The Jets' new offensive staff inherited Herndon, and had they been impressed with what they saw this summer, the Jets coaches may have been inclined to lobby for Herndon to remain with the team. Instead, Herndon was shipped off to Minnesota.
Denzel Mims is in the same boat now that Chris Herndon and Blessuan Austin were — as a leftover player.
When the smoke cleared from the 2020 season, all that was left in the Jets receiver room were Jamison Crowder, Denzel Mims, and Braxton Berrios. Mims looked like an instant starter at his natural position on the outside.
Within a few months, the Jets signed Corey Davis and Keelan Cole, and then drafted Elijah Moore at the top of the second round, a player Gang Green would've drafted late in the first round.
Moore flashed mightily in the early goings of the summer. Crowder and the team worked out a contract to bring him back in 2021. And Keelan Cole stepped up to show his leadership and versatility in the Jets' new scheme.
An illness put Mims behind the eight ball early on in camp. And by the time he was ready to come back and contribute, many of the Jets' receivers flew right by him. The bottom line is that Mims had to prove himself all over again.
But this time, to a staff that never chose him.
Crowder and Berrios are also holdover players, just like Mims. But in the case of Crowder, he brings experience and is a proven entity in the slot.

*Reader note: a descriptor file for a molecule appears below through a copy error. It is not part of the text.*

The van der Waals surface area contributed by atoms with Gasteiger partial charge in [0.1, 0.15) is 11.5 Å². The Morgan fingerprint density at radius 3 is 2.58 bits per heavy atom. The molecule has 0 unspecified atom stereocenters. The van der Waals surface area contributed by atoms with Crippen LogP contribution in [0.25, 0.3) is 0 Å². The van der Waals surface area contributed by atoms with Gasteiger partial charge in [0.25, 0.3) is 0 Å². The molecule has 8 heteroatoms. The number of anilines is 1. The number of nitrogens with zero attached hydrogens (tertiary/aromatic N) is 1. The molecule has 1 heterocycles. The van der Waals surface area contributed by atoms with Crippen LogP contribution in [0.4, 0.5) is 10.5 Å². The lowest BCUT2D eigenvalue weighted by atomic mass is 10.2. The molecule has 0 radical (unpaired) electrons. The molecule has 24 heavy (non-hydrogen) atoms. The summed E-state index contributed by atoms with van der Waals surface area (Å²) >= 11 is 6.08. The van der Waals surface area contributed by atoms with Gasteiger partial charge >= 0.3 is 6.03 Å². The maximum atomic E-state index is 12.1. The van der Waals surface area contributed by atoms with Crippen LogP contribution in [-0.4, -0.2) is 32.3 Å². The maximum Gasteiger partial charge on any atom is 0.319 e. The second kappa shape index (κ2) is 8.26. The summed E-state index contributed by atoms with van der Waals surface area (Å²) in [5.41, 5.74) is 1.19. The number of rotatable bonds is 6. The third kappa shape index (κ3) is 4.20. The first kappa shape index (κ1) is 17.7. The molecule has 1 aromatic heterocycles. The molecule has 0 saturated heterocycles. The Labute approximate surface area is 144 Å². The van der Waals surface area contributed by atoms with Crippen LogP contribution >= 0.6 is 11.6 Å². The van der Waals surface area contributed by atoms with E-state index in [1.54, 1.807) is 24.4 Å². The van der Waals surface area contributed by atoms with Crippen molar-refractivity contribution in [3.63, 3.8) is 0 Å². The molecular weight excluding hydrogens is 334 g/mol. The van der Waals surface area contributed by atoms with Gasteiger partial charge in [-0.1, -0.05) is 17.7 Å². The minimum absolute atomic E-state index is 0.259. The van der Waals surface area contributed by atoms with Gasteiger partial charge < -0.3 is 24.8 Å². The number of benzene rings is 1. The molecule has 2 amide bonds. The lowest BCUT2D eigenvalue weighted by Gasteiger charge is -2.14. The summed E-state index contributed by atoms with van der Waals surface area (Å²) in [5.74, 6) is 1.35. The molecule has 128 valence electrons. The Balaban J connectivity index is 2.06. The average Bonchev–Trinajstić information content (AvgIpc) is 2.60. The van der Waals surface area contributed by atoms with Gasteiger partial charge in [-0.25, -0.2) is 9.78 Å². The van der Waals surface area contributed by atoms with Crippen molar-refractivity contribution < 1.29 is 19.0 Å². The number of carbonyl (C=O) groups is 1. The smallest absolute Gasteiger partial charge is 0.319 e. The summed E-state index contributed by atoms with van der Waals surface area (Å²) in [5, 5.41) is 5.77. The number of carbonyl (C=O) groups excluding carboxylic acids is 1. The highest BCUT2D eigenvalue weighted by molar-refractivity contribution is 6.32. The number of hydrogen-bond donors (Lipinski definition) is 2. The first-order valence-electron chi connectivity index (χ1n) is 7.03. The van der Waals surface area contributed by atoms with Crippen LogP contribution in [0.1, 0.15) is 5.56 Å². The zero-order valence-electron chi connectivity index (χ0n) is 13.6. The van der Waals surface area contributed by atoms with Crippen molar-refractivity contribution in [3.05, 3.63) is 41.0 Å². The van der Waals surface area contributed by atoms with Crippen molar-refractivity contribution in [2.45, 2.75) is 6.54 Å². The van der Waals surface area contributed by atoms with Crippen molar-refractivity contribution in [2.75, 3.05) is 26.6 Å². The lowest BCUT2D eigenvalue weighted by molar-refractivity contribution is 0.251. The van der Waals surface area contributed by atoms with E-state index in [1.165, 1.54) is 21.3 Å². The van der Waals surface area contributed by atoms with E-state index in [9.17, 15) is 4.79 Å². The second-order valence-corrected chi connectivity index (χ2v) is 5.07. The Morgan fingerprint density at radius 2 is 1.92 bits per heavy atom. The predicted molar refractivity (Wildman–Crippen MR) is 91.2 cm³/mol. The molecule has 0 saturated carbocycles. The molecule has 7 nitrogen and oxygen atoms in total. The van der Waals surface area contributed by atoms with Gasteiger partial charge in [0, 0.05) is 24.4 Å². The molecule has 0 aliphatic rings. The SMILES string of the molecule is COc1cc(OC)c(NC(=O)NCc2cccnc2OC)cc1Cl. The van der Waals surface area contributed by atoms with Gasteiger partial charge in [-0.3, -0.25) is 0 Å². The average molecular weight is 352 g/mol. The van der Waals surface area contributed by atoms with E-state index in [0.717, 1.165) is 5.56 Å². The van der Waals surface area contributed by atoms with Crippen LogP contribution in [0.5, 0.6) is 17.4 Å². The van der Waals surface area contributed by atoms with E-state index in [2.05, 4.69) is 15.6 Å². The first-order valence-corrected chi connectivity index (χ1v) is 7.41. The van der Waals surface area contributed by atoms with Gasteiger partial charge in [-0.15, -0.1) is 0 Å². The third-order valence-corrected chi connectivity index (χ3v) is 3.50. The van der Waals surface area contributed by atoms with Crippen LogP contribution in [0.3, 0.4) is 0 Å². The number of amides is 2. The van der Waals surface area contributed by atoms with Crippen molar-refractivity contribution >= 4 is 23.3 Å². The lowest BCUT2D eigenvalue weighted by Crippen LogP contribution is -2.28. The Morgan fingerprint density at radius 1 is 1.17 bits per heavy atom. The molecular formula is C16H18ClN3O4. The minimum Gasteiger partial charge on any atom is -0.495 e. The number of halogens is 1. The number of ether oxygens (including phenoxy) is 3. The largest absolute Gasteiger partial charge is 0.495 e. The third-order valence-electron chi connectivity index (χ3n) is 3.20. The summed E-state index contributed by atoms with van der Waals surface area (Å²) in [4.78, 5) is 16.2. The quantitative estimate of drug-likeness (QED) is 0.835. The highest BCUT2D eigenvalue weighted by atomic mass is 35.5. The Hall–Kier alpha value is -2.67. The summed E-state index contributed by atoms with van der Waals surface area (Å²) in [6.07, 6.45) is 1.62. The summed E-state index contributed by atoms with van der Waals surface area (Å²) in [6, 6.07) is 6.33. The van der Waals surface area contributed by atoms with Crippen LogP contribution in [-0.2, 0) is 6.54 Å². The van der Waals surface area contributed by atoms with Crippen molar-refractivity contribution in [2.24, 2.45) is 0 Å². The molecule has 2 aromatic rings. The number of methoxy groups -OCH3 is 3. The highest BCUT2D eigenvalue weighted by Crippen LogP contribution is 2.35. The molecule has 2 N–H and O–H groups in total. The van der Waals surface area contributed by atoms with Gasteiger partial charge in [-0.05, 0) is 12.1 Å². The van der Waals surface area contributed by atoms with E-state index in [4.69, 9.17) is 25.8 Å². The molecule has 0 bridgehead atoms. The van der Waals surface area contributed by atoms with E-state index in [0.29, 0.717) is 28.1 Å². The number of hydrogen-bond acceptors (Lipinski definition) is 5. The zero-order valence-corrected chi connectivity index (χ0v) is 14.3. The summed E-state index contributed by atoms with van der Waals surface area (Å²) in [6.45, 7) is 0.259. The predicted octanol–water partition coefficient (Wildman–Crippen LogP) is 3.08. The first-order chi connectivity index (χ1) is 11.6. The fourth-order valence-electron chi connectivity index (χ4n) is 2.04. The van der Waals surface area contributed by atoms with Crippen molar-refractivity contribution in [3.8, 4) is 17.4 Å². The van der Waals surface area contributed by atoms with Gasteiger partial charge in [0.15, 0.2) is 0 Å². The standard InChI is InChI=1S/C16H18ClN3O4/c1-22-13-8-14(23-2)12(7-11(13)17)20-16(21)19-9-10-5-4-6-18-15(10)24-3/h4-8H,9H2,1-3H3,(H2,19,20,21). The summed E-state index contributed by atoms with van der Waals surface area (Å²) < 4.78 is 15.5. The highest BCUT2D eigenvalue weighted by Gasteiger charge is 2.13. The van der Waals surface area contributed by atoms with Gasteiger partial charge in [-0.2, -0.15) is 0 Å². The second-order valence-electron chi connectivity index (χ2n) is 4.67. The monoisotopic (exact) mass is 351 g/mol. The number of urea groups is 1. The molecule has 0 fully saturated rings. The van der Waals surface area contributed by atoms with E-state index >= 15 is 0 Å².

Berrios has a similar skillset and can return kicks. Mims does not have the skillset suited for those roles, and he has minimal experience in those specific areas.
All summer long, media members on the Jets beat, who have experienced Gang Green's practices first-hand, informed the team's fanbase of Mims standing on the roster. Jets fans didn't want to hear it, but this past week, Saleh essentially verified the assertions made publicly.
"Not one of the main three" and "You got to know all three spots at a high level." Two direct quotes from Robert Saleh, that tell you where Denzel Mims stands in the Jets pecking order at receiver.
It's a sobering reality for Jets fans who adopted Mims as their patron saint. Especially after Mims showed what he was capable of on the outside in limited duty last week (one reception for 40 yards).
But based on information from sources close to the team, the Jets offensive staff doesn't think Mims is better than who is in front of him on the depth chart. And the team's coaches want to see Mims do a better job with his study habits during the week.
The bottom line is that Mims hasn't practiced or proven to his new coaches that he can handle the roles that Moore, Crowder, Berrios, and even Jeff Smith can on game days. It takes more than physical talent to make it in the NFL.
Denzel Mims fans would love nothing more than to see him turn things around and become the superstar they envision. But for now, Mims has his work cut out for him to earn his new coaches' trust.
It doesn't mean that he won't eventually. In the war of attrition that an NFL season entails because of injury, Mims will likely still get his chance to shine.